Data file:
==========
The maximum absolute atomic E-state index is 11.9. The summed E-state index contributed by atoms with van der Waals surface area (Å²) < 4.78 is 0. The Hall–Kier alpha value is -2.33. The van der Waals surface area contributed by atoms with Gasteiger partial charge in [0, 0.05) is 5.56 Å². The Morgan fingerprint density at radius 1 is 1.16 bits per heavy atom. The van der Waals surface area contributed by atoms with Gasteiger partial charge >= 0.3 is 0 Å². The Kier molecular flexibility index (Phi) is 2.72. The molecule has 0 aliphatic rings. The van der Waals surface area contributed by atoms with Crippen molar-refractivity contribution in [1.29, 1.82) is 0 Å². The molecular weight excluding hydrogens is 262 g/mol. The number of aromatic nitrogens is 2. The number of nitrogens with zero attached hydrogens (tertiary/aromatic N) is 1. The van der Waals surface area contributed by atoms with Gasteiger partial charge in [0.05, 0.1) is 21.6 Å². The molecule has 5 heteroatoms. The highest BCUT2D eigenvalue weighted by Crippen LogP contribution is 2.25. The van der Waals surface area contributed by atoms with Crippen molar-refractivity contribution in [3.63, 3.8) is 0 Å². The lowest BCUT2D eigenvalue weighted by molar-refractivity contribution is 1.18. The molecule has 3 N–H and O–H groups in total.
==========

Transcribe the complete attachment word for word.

The maximum absolute atomic E-state index is 11.9. The summed E-state index contributed by atoms with van der Waals surface area (Å²) < 4.78 is 0. The Hall–Kier alpha value is -2.33. The van der Waals surface area contributed by atoms with Gasteiger partial charge in [0, 0.05) is 5.56 Å². The Morgan fingerprint density at radius 1 is 1.16 bits per heavy atom. The van der Waals surface area contributed by atoms with Gasteiger partial charge >= 0.3 is 0 Å². The Kier molecular flexibility index (Phi) is 2.72. The molecule has 0 aliphatic rings. The van der Waals surface area contributed by atoms with Crippen molar-refractivity contribution in [1.29, 1.82) is 0 Å². The molecular weight excluding hydrogens is 262 g/mol. The number of aromatic nitrogens is 2. The number of nitrogens with zero attached hydrogens (tertiary/aromatic N) is 1. The van der Waals surface area contributed by atoms with Gasteiger partial charge in [0.05, 0.1) is 21.6 Å². The molecule has 5 heteroatoms. The highest BCUT2D eigenvalue weighted by Crippen LogP contribution is 2.25. The van der Waals surface area contributed by atoms with Crippen molar-refractivity contribution in [3.63, 3.8) is 0 Å². The lowest BCUT2D eigenvalue weighted by molar-refractivity contribution is 1.18. The molecule has 3 N–H and O–H groups in total.